Bogs too are thick with organic topsoil to depths of many feet. The hikers jumped up and down on what Alison likened to a water bed. Not really, but we like the image. Due to drought, the last three months,5 the water was gone from the surface and just a damp mattress of sedges, one rare; cranberries; and a few pitcher plants made up our supporting substrate. The sedges are a fall tan; they shade pitcher plants and cranberries that are still green. We picked and ate a few prettier-than-rubies cranberries which probably gave the word tart its meaning. The old Closeteer guiding the group loves the taste, which reminds of childhood pickings and all he has since learned about the benefits of the berries made famous by Cape Cod’s cranberry bogs and Ocean Spray ads. The bog water too is tart. Sphagnum bog and swamp waters here have low pH levels which help explain the plant species that compete best within them; species that are very different than those a few feet away upslope.6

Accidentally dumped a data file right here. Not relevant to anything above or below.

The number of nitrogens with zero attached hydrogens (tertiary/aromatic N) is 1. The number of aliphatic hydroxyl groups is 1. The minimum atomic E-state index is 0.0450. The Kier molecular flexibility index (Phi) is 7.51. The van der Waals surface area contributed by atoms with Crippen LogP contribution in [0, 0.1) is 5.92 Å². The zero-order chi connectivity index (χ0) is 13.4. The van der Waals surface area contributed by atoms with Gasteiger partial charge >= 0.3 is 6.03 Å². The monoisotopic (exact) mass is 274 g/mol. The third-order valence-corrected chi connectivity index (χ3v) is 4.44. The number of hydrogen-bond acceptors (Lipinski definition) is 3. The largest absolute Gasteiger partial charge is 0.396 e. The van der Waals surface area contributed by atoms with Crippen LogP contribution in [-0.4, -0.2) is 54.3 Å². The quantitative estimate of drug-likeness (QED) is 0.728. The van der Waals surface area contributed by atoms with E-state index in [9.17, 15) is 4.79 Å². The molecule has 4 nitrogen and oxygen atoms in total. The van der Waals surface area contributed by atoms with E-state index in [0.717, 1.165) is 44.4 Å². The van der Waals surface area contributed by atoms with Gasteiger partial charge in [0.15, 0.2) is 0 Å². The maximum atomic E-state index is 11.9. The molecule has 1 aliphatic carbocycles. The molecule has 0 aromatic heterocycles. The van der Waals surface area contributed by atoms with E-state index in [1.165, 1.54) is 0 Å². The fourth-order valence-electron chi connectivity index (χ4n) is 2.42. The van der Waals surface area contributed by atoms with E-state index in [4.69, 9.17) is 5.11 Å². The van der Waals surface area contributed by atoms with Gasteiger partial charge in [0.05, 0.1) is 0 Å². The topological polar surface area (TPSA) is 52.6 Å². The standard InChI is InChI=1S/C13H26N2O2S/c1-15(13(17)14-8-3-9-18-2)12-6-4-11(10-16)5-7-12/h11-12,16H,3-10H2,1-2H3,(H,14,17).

The hikers, grass high to six plus feet, hobbled through the dense growth on wobbly tussocks felt but largely unseen. Imagine walking across six acres of pillows piled several deep. Language eludes us here. You must go out and try our bogs and swamps; tough going, but much more interesting and challenging than asphalt, our usual substrate.
Such a surface tucked among little known uplands in town was a good one to explore at the beginning of Halloween week. Aren’t bogs and swamps where the monsters hang out? In some European swamps blackened corpses a couple thousand years dead have been found, their skin and much flesh beneath intact. One found in Denmark had a rope noose around his neck. Acid waters pickle. Don’t be alarmed, swamps and bogs are interesting habitats. It is where much water is, hence life. The drought allowed us to visit.